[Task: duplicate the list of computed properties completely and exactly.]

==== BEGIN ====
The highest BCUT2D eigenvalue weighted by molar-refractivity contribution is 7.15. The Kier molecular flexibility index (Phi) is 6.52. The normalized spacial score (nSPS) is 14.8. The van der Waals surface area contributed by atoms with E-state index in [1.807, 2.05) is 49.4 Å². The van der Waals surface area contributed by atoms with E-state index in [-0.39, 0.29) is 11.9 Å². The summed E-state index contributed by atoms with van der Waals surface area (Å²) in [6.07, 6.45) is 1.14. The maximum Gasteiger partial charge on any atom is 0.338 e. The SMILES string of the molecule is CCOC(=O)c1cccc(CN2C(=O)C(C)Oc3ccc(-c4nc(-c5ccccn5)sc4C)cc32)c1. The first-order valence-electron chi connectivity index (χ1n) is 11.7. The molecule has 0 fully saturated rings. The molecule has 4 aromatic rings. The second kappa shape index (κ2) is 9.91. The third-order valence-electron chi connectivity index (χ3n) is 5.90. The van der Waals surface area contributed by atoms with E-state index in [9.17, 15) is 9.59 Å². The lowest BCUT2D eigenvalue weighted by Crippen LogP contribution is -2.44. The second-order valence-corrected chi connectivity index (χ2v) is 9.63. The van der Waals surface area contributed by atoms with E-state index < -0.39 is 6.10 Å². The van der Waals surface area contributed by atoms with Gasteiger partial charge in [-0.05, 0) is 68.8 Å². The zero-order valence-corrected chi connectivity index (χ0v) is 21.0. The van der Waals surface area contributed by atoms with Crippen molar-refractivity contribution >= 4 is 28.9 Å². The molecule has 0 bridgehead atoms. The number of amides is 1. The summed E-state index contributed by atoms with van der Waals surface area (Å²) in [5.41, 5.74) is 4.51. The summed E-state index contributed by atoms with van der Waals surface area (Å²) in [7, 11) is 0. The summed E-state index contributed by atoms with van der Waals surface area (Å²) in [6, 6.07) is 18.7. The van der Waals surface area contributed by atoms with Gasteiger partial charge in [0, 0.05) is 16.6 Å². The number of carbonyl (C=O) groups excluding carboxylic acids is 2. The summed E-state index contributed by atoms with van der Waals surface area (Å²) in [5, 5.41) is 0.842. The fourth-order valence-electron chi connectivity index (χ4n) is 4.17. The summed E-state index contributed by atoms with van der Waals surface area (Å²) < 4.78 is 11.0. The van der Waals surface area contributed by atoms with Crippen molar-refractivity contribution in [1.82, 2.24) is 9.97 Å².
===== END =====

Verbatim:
The highest BCUT2D eigenvalue weighted by molar-refractivity contribution is 7.15. The Kier molecular flexibility index (Phi) is 6.52. The normalized spacial score (nSPS) is 14.8. The van der Waals surface area contributed by atoms with E-state index in [1.807, 2.05) is 49.4 Å². The van der Waals surface area contributed by atoms with E-state index in [-0.39, 0.29) is 11.9 Å². The summed E-state index contributed by atoms with van der Waals surface area (Å²) in [6.07, 6.45) is 1.14. The maximum Gasteiger partial charge on any atom is 0.338 e. The SMILES string of the molecule is CCOC(=O)c1cccc(CN2C(=O)C(C)Oc3ccc(-c4nc(-c5ccccn5)sc4C)cc32)c1. The first-order valence-electron chi connectivity index (χ1n) is 11.7. The molecule has 0 fully saturated rings. The molecule has 4 aromatic rings. The second kappa shape index (κ2) is 9.91. The third-order valence-electron chi connectivity index (χ3n) is 5.90. The van der Waals surface area contributed by atoms with E-state index in [9.17, 15) is 9.59 Å². The lowest BCUT2D eigenvalue weighted by Crippen LogP contribution is -2.44. The second-order valence-corrected chi connectivity index (χ2v) is 9.63. The van der Waals surface area contributed by atoms with E-state index < -0.39 is 6.10 Å². The van der Waals surface area contributed by atoms with Gasteiger partial charge in [-0.05, 0) is 68.8 Å². The zero-order valence-corrected chi connectivity index (χ0v) is 21.0. The van der Waals surface area contributed by atoms with Crippen molar-refractivity contribution >= 4 is 28.9 Å². The molecule has 0 bridgehead atoms. The number of amides is 1. The summed E-state index contributed by atoms with van der Waals surface area (Å²) in [5.41, 5.74) is 4.51. The summed E-state index contributed by atoms with van der Waals surface area (Å²) in [7, 11) is 0. The summed E-state index contributed by atoms with van der Waals surface area (Å²) in [6, 6.07) is 18.7. The van der Waals surface area contributed by atoms with Gasteiger partial charge in [0, 0.05) is 16.6 Å². The number of carbonyl (C=O) groups excluding carboxylic acids is 2. The summed E-state index contributed by atoms with van der Waals surface area (Å²) in [5, 5.41) is 0.842. The fourth-order valence-electron chi connectivity index (χ4n) is 4.17. The summed E-state index contributed by atoms with van der Waals surface area (Å²) < 4.78 is 11.0. The van der Waals surface area contributed by atoms with Crippen molar-refractivity contribution in [1.82, 2.24) is 9.97 Å².